Welcome to our blog!

It's better than a bat in the eye with a burnt stick!

This blog makes liberal use of AB's journals, letters, travel notes, and other sources.

And make sure to visit The Arnold Bennett Society for expert information and comment on all aspects of the life and work of AB.

Monday, 11 February 2013

Writers for peace (or war?)

Monday, February 11th., Yacht Club, London.

I came up a day earlier in order to meet Grey at Spender's as one of the 'Writers' Group'. The 'Writers' Group' now consists of George Paish, A.G. Gardiner, J.A. Spender, J.A. Hobson, Graham Wallas, Lowes Dickinson, Gilbert Murray, Hartley Withers, Leonard Hobhouse and myself. We lunched first at Cafe Royal, the name of which had rather startled Gardiner & Co., at the start. At Spender's there were also invited M'Kenna, Runciman and Buckmaster. Webb and Henderson had been invited to lunch with us. They came also.
Grey looked younger than I had expected. Hair scarcely grey. Trousers too wide. He played with a pencil case half the time. He looked well, and spoke easily, clearly and well.

Edward Grey, 1st Viscount Grey of Fallodon (1862 – 1933), better known as Sir Edward Grey, Bt, was a British Liberal statesman. He served as Foreign Secretary from 1905 to 1916, the longest continuous tenure of any person in that office. He is probably best remembered for his remark at the outbreak of the First World War: "The lamps are going out all over Europe. We shall not see them lit again in our time". Ennobled as Viscount Grey of Fallodon in 1916, he was Ambassador to the United States between 1919 and 1920 and Leader of the Liberal Party in the House of Lords between 1923 and 1924. He also gained distinction as an ornithologist.

We all sat in chairs in Spender's study in Sloane Street, surrounded by Spender's watercolours, some of which were very good.

John Alfred Spender (1862 – 1942) was a British journalist, newspaper editor, and author. He is best known for serving as the editor of the London newspaper the Westminster Gazette from 1896 until 1922. Under Spender's direction, the Westminster Gazette never had a wide circulation, nor did it make a profit. Nonetheless it was the most influential evening newspaper in Britain, for which Spender received the credit. The veteran editor Frederick Greenwood regarded theWestminster Gazette under Spender as "the best edited paper in London," and his leaders became essential reading for politicians on both sides of the political aisle. In them his priority was Liberal unity. He balanced ideological expression in the pages of his paper, avoiding the polemical heights attained by his counterparts in other Liberal publications. Though this occasionally earned him the ire of both Liberal factions in a debate, his loyalty to the Liberal leadership was rewarded with their confidences, which provided him with invaluable insight into the inner workings of contemporary politics.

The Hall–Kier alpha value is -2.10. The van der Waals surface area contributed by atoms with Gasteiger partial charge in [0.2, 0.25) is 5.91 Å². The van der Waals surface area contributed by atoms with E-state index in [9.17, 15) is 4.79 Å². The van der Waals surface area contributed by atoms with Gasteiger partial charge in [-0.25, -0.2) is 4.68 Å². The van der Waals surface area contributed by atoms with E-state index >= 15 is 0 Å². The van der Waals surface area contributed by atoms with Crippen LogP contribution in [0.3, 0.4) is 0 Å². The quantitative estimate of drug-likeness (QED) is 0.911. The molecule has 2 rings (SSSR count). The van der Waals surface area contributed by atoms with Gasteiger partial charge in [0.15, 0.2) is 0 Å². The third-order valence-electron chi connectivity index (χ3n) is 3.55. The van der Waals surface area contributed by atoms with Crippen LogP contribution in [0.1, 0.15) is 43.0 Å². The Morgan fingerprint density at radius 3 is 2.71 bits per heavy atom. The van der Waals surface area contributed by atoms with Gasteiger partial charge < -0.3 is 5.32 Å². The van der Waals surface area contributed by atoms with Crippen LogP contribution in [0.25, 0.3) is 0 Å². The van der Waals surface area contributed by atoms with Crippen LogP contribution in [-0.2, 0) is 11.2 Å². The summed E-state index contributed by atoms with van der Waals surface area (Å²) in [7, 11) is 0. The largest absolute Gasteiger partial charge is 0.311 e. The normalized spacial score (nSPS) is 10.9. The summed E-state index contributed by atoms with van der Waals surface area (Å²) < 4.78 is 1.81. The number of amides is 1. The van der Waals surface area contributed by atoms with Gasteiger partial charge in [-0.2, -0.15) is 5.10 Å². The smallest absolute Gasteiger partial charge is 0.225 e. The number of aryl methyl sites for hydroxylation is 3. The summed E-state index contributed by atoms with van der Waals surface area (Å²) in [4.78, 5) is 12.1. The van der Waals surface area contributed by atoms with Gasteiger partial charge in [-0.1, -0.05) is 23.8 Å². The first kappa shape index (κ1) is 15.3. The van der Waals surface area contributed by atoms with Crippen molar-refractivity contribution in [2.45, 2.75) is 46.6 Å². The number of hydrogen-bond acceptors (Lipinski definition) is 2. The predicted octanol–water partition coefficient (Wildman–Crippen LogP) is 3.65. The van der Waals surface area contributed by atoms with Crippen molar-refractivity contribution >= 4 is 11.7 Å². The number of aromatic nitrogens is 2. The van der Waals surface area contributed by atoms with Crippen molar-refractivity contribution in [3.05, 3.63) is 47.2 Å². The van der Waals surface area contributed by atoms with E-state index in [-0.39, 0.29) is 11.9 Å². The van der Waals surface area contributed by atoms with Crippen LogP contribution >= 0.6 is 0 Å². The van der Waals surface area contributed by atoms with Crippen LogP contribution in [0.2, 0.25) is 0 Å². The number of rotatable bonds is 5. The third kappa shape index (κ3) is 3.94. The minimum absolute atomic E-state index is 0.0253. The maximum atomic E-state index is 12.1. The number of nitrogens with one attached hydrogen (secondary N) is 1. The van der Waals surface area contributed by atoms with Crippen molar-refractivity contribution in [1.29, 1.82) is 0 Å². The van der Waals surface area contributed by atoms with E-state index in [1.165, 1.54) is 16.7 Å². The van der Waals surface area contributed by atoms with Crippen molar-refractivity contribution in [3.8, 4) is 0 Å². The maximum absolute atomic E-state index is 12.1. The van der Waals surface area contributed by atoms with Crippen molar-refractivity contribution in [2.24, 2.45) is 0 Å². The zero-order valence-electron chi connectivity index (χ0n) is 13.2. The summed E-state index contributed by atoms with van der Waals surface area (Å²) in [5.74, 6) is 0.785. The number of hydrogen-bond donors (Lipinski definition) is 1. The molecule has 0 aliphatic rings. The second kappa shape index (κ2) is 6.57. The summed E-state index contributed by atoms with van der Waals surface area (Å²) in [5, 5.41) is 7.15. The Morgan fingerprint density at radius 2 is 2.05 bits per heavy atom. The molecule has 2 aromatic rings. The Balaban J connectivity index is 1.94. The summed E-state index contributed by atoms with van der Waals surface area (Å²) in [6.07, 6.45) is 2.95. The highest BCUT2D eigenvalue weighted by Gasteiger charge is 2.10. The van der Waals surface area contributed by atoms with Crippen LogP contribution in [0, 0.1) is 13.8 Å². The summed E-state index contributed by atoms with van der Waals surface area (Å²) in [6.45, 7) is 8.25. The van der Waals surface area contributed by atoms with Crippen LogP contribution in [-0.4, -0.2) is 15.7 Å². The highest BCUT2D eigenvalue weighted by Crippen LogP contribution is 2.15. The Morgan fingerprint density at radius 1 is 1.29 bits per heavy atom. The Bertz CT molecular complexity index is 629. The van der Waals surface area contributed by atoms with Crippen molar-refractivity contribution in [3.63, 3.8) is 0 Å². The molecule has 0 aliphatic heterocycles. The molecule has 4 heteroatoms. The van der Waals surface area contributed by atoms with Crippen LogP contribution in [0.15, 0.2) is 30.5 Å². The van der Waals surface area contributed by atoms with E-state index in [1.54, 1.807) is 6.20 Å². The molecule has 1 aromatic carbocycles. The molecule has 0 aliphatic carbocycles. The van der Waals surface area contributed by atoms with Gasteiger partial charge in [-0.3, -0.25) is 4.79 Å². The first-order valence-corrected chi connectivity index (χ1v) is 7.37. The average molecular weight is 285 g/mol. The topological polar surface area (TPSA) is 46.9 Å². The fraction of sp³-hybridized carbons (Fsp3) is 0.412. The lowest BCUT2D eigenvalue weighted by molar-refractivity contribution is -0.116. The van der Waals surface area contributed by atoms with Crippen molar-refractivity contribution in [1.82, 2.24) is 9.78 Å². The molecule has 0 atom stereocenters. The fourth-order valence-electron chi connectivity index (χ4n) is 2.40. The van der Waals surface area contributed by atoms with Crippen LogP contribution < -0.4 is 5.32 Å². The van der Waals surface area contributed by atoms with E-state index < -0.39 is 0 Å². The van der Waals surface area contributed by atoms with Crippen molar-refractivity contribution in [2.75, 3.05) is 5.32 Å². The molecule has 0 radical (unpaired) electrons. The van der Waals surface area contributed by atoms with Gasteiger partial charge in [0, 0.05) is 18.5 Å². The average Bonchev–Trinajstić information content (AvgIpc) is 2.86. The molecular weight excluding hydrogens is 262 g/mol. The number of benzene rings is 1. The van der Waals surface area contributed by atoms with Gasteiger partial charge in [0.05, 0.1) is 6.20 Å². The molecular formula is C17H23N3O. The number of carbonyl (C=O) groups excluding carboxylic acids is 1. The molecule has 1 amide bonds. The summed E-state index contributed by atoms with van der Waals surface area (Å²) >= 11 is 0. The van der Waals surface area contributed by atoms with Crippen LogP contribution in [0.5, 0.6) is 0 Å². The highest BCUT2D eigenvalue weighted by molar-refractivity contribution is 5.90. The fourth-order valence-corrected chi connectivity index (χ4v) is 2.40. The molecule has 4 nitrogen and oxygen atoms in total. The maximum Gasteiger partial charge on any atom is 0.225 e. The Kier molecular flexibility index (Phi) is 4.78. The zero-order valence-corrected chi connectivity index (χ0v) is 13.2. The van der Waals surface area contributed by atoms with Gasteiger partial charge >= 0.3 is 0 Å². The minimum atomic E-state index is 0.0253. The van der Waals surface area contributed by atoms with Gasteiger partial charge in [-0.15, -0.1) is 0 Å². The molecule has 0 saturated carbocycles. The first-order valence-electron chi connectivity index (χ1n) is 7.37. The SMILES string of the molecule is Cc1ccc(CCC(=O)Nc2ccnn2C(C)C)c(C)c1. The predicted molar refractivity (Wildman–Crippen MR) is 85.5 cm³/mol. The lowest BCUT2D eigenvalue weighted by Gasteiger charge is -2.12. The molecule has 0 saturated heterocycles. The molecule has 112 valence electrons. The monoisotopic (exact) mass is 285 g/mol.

Grey said that both Italy and Roumania had not been asked to come in. They suggested coming in and gave their terms, which in the main we had to agree to, in order to prevent them being inimically neutral, or, as regards Roumania, going over to the other side. He said that agreement with Russia as regards giving her Constantinople, was result of Turkey, after promising to be neutral, wantonly attacking her ports. He explained why none of the principal governments dared make peace - they could offer nothing to their peoples to show for the war.

While the war was being fought, there were a series of agreements made among the Allies for dividing up the spoils. In March 1915, France was promised Alsace-Lorraine, control of the left bank of the Rhine and German colonies in Africa while Britain was allowed to take over German colonies in Africa and the Pacific. In April of the same year, Italy was tempted to join the war on the side of the Allies by promises of Austrian and Turkish territory. In August 1916, Rumania was promised territories in Transylvania and Bukovina. The Big Three (France, Britain and the USA) had to respect these treaties when they were making the territorial settlement after the war.

Paish made it absolutely clear that unless men could go back to the fields this autumn there would be famine in 1920 - spring. There seemed to be no light at all until M'Kenna, who came late, said that the only hope was a new attempt at an International Labour Conference. He said he was quite sure that International Labour could agree on something reasonable, and that if they did, the hands of governments would be forced. M'Kenna was valuable in insisting that the idea of us trying to make peace now on the assumption that we had won was idiotic. He said that if we held out till 1920 we could have everything we wanted. He showed how tenacious Germany had always been in all her wars, and that even the Labour terms of peace gave no help to pacifist Germans. All were agreed that this Government must be overthrown.

No comments:

Post a Comment